Right from the start The Ring Two is at a disadvantage. We already know the hook. We already know what the menacing videotape can do and the urgency in finding out its origin all of which made the first Ring so oppressive and terrifying. So where do you go from there? Hiring director Hideo Nakata who helmed the successful Japanese versions of The Ring films is a promising start. The Ring's director Gore Verbinski was too busy filming other movies including The Weather Man and prepping the sequels to Pirates of the Caribbean but that's OK. Nakata certainly knows the material and has a handle on using effects to build tension including a rather disturbing scene in which Rachel and Aidan are attacked by antlered bucks (similar in feel to the horse scene in the original). But ultimately The Ring Two can't keep up the momentum. Having Rachel once again race around this time to stop Samara from possessing her son just doesn't instill the same fear. And just once it would have been cool to see how Samara actually dispatches her victims by turning them into life-sized versions of the famous Munch painting "The Scream." Oh well.
Mike Myers and DreamWorks have inked a unique feature film production deal dubbed "film sampling." Film sampling is much like music sampling, in which an artist reworks an existing song with new lyrics. According to The Hollywood Reporter, the idea is for DreamWorks to acquire the rights to existing motion picture hits and classics, write new story lines and--with the use of digital technology--insert Myers and other actors into the film to create an entirely new piece of entertainment. "Film sampling is an exciting way to put an original spin on existing films and allow audiences to see old movies in a new light," Myers said. "Rap artists have been doing this for years with music, and now we are able to take that same concept and apply it to film. Think of me as the Puff Daddy of film or 'M. Diddy' or 'M & M' or just 'M,' or maybe when you sample movies you don't need a special name." Myers collaborated with DreamWorks on the Oscar-winning animated feature Shrek and the upcoming Dr. Seuss' The Cat in the Hat, set for release Nov. 21.
Stacy Keach, Sr., best known for developing, producing and directing the radio and television series Tales of the Texas Rangers, died Thursday of congestive heart failure, Reuters reports. He was 88. Keach had battled heart illness for 14 months and died at St. Joseph's Hospital in Burbank, California. Keach also had parts in a variety of TV shows spanning six decades, from The Lone Ranger in 1949 to Dr. Quinn, Medicine Woman in the 1990s. He also played the inventive Professor Carlson in 1960s James Bond spoof Get Smart.
Judi Dench is in final negotiations to star opposite Vin Diesel in Universal Pictures' highly anticipated sequel Riddick, while Colm Feore has come aboard to play the lead villain. The film is a follow-up to the 2000 film Pitch Black, about an intergalactic prisoner named Riddick who has the ability to see in the dark. According to The Hollywood Reporter, the sequel finds Riddick in the middle of two opposing forces in a major crusade. Feore will play Lord Marshal, a warrior priest who is the leader of a sect that is waging the 10th and perhaps final crusade 500 years in the future. Dench will play Aereon, an ethereal being who helps Riddick unearth his origins. Production begins in Vancouver in April.
Barbershop director Tim Story will helm Society Cab for Universal Pictures, a drama based on the real-life exploits of the last black-owned, black-run taxi company in Miami-Dade County, Florida. Story told Variety the appeal of the script was its larger-than-life characters who drive the unsafe area, minding residents' children and even policing it themselves, knowing the cops will show up long after they do. The film follows a newspaper reporter who becomes a cabbie to write a feature story for the Miami Herald. Tom Hanks' Playtone Prods., the company behind My Big Fat Greek Wedding, will produce the picture.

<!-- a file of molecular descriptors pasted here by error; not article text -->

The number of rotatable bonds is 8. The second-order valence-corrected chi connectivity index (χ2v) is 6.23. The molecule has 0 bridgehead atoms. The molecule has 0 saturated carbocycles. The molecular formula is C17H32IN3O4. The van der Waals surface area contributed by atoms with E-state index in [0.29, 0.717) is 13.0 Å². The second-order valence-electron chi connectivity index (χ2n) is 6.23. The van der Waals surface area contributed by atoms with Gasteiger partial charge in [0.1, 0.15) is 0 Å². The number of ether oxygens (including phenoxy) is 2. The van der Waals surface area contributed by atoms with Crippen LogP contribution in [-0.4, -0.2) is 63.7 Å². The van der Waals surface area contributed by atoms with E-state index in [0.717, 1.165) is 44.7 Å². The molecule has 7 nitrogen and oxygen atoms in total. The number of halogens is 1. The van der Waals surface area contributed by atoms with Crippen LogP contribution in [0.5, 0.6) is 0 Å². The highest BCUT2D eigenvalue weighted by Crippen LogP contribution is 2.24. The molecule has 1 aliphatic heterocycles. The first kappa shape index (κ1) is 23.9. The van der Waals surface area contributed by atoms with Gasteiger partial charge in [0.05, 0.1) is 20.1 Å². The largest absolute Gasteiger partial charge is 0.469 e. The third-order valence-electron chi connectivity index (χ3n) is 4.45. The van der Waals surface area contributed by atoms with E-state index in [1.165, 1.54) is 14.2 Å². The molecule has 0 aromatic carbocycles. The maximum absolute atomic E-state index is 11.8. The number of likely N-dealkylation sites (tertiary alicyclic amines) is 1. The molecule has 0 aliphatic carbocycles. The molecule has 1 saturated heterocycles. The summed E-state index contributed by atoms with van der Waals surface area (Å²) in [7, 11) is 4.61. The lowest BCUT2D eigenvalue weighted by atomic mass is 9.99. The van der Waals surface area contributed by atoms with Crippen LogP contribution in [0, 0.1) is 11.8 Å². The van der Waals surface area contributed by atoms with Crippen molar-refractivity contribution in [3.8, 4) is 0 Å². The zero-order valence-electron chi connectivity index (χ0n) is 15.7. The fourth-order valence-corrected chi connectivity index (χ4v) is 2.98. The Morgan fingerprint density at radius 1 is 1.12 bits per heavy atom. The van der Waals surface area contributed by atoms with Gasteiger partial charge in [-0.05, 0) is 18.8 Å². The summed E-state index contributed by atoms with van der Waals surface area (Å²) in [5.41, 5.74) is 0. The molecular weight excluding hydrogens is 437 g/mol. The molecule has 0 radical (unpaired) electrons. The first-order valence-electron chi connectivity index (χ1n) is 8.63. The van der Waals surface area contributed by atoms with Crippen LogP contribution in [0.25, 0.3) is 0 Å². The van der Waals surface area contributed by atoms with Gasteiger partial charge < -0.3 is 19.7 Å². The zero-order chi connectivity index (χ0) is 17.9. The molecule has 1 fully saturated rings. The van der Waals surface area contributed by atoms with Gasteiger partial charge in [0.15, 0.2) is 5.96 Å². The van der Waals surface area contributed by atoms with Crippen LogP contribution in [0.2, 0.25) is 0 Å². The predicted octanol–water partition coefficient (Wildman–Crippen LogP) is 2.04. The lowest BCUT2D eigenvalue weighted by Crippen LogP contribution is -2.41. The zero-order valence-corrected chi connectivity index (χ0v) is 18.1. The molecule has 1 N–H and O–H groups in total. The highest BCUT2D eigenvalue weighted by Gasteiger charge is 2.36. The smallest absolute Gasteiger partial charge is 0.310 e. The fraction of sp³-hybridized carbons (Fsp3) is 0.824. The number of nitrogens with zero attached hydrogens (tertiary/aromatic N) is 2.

Japanese director Hideo Nakata will make his English-language feature debut with the MGM supernatural thriller True Believers. The film is an adaptation of the Doug Richardson novel about the intersecting paths of a senator with White House aspirations, a woman who wants to have a child and a death row inmate who thinks he is a messiah whose bloodline must be carried on, Variety reports. Nakata directed the 1998 Japanese film The Ring and its sequel, which inspired the Gore Verbinski-helmed 2002 DreamWorks film of the same name and its sequel, The Ring 2.
The proposed merger between CNN and ABC News is off, AOL Time Warner executives said Thursday. A statement from AOL TW said: "After careful review, it was determined that although there are great merits and possibilities to a merger of CNN and ABC News, for us, the potential problems associated with the completion of such a transaction and the integration of these two distinct and great cultures was more than we wanted to pursue at this time." The statement seemed to leave open the possibility of future talks, but insiders were not optimistic, saying the issue is dead, with little or no chance of revival. "There will be no merger between ABC News and CNN in our lifetimes," one executive told The Hollywood Reporter.
Grammy-winning singer R. Kelly, who was arrested on child pornography charges last year, seems to be on a roll, despite being arrested on additional child pornography charges last month. Kelly has written a No. 1 song for the teen boy band B2K and scored his own hit with the sexually charged "Ignition." In fact, the video for his song is one of the most requested on BET and has been on MTV, he's up for a Grammy, and his record label, Jive, is releasing the CD Chocolate Factory on Tuesday, The Associated Press reports. "He's probably more popular now than during 'I Believe I Can Fly' (in 1996)," Kedar Massenburg, president of Motown Records, said.
Police in Sydney, Australia, recovered reel-to-reel tapes reportedly recorded by the Beatles and believed stolen from the band's Abbey Road studios in London in 1969, the AP reports. Detectives raided a home early Friday in western Sydney and seized tape recordings of the Abbey Road album and The Beatles, better known as The White Album. Police said the recordings have been turned over to a musicologist to determine their authenticity. The raid stemmed from a British investigation into a suspected piracy racket that led to the recovery of 500 tapes believed to be original Beatles recordings during a raid in Holland last month.